A punctured lung involves air escaping from the lung into the space between it and the chest wall. The condition can cause the lung to collapse, which makes breathing a problem.
For a person to understand how a punctured lung occurs, it helps to learn more about the anatomy of the lung.
There are two layers of protective tissue called the visceral and parietal pleura that surround the lung. The space between the two layers is called the pleural cavity or pleural space.
When air collects in the pleural space, it is called a punctured lung.
Fast facts on punctured lung:
- The medical term for a punctured lung is a pneumothorax.
- There are different causes and types of punctured lungs.
- In some people, a punctured lung happens spontaneously.
If air collects in the pleural space outside of the lung, it has nowhere else to go.
The air puts pressure on the lung, preventing proper expansion and causing it to collapse.
The size of a pneumothorax can vary with only a small portion of the lung collapsing in some cases.
What are the causes?
A punctured lung can occur due to a violent injury, such as a knife wound or gunshot to the chest.
The condition can also develop as a complication from being on a mechanical ventilator.
More commonly, a spontaneous punctured lung occurs in people who have an underlying lung disease.
It is called a secondary spontaneous pneumothorax when it occurs in people with lung disease.
A punctured lung in someone without lung disease is called a primary spontaneous pneumothorax.
The symptoms of a punctured lung can vary. Usually, the greater the portion of the lung that has collapsed, the worse the symptoms are.
Typical symptoms include:
- Shortness of breath: Because the lung may not fully expand, breathing problems are usual.
- Chest pain: The lung itself has few pain receptors. Chest pain due to a punctured lung occurs from irritation of the tissue lining the lung. The pain is often described as sharp.
- Shoulder pain: Pain may radiate to the shoulder and back and is often made worse with coughing.
- Decreased sounds of breath: Because the lung is not expanding properly, air cannot be heard going in and out of the lungs on the affected side.
- Bluish skin color: The skin can develop a bluish tinge from a lack of oxygen reaching the organs and extremities.
- Increased heart rate: A punctured lung may lead to lower oxygen levels in the body, which can affect heart function and lead to an increased heart rate.
- Lightheadedness: If blood oxygen level decreases, it can cause a person to feel lightheaded.
Signs of a punctured lung can also be seen on a chest X-ray, where black areas of air between the lung and chest wall will be visible.
What treatment is needed depends on the severity of the condition and if a person is experiencing problems.
When there are no symptoms
In instances where only a small portion of the lung has collapsed, and the pneumothorax is considered limited, treatment may not be needed. The excess air in the pleural space is reabsorbed and the lung re-expands unaided.
If no treatment is needed, the doctor usually monitors the lung with repeated chest X-rays to make sure the condition has resolved.
Some people who have decreased oxygen levels due to a punctured lung may need supplemental oxygen until their lung re-expands fully.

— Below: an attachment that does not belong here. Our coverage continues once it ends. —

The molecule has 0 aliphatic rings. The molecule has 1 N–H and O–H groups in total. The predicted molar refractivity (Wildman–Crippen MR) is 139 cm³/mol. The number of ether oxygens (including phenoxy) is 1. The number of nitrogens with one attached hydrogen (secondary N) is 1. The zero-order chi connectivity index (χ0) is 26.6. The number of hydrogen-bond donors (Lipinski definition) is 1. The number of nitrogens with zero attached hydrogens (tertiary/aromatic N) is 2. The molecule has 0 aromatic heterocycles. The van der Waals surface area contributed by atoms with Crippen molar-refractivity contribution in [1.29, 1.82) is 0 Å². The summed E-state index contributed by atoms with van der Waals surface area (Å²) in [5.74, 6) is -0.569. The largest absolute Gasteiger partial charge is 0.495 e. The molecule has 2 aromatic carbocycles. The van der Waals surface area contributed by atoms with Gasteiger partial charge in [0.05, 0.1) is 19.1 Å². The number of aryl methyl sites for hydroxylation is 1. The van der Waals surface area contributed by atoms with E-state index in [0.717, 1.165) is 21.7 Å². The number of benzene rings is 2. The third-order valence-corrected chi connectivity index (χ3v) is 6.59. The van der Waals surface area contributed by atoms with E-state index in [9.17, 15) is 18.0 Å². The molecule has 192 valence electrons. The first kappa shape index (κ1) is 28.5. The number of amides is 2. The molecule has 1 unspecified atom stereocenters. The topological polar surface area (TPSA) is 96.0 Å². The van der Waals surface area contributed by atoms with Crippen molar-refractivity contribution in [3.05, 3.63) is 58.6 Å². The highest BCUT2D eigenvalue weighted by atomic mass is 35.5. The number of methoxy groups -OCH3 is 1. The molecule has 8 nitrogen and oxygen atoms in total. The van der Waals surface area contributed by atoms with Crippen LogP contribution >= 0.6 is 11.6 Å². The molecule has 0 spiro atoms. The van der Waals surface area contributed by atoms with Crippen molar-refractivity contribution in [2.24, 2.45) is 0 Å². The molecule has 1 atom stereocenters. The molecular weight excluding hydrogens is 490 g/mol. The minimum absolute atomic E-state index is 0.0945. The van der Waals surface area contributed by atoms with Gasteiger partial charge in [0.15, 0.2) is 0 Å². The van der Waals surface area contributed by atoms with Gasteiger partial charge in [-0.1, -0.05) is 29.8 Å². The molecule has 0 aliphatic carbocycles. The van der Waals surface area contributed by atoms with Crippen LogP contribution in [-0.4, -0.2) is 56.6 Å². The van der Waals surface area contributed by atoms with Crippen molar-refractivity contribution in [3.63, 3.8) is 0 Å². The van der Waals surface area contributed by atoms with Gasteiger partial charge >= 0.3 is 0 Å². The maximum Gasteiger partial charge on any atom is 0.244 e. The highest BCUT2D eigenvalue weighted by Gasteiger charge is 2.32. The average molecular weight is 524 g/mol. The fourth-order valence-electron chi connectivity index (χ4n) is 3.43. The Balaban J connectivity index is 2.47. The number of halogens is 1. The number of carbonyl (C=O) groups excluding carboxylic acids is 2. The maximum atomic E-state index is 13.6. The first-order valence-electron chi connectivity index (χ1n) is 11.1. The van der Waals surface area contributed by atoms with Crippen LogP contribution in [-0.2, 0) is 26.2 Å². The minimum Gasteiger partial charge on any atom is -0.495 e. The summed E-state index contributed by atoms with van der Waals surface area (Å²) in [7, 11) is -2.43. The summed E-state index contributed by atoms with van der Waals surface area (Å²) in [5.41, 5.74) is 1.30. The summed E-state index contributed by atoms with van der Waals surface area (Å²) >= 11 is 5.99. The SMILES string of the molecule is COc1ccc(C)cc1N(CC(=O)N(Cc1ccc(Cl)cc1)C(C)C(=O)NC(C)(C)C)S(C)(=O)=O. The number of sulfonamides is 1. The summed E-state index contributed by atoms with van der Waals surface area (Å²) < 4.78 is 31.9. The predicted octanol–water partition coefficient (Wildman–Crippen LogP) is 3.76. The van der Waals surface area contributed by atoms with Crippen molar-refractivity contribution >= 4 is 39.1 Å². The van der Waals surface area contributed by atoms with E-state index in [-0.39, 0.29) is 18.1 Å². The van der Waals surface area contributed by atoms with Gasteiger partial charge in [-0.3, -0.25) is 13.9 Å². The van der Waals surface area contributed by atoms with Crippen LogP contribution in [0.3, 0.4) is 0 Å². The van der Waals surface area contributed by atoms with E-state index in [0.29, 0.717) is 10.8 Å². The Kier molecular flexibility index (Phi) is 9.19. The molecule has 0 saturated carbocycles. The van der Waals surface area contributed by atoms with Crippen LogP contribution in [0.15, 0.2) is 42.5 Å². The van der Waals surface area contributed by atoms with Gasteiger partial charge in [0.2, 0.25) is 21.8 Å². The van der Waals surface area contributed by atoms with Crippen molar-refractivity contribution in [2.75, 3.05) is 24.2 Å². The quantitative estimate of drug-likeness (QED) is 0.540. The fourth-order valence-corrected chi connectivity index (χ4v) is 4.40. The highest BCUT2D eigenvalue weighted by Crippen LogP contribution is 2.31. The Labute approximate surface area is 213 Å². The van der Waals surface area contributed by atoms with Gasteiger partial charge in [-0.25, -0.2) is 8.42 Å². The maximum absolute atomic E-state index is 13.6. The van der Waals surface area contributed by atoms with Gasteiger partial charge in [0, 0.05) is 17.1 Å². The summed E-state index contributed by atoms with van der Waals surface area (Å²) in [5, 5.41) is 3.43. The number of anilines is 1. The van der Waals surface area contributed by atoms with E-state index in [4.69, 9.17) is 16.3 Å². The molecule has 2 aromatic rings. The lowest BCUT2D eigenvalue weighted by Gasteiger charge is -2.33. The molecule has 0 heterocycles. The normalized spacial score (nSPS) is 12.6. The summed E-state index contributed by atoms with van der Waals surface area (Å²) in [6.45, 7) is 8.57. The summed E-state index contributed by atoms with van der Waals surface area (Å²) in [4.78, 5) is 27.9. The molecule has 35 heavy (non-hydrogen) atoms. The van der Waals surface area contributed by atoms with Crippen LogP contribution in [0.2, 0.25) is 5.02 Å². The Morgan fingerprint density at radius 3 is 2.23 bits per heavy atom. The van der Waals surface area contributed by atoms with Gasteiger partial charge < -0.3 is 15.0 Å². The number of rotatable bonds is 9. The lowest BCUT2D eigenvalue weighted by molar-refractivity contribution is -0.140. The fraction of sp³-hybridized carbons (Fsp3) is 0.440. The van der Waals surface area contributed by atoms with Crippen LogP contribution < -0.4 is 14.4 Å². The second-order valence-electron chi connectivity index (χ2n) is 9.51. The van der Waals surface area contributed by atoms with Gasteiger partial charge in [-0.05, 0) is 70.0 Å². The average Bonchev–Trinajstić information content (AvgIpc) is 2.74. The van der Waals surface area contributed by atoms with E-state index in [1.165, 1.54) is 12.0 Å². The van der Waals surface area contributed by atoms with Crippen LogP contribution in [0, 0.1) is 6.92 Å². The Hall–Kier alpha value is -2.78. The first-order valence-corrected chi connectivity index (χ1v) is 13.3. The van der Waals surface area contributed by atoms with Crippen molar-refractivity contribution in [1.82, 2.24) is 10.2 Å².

When there are symptoms
When symptoms, such as breathlessness, are present or a large portion of the lung has collapsed, treatment is needed.
Treatment for a pneumothorax involves lessening pressure on the affected lung to allow it to re-expand.
The most common and effective way of dealing with a punctured lung is by the insertion of a chest tube or hollow needle.
For this procedure, the doctor inserts a hollow needle or chest tube into the pleural space to let the air out. A syringe is attached to the needle to draw the excess air out of the space.
A chest tube is made of plastic and inserted into the body, in a similar way to a needle, to remove the air. The chest tube can be connected to a suction machine to remove the excess air from the pleural cavity.
If a large portion of the lung has collapsed, the chest tube may have to stay in place for a few days.
As the air comes out, the pressure against the lung is decreased and the lung tissue can expand again.
Additional procedures may be required if all the air cannot be removed or further air enters the pleural space.
The time it takes to recover from a punctured lung will vary. Recovery time is determined by the extent of the pneumothorax and the treatment that is needed. In general, recovery will take a few weeks.
During the recovery time, a person may be monitored to make sure their lungs are working properly.
People recovering from a punctured lung may be instructed to do breathing exercises to encourage full lung expansion.
It is best to talk to a doctor to determine how often and for how long breathing exercises should be done.
Although a punctured lung can be serious, it is not usually a fatal condition.
The outlook for someone with a punctured lung often depends on the cause, but treatment is usually effective. Once a punctured lung has healed, it does not typically cause adverse health effects.
Many people with a punctured lung may develop another one at some point. According to
Since some punctured lungs occur spontaneously without a specific cause, it can be difficult to prevent the condition in all cases.
But cigarette smoking may increase a person's risk of a recurrence if they have already had a pneumothorax. A small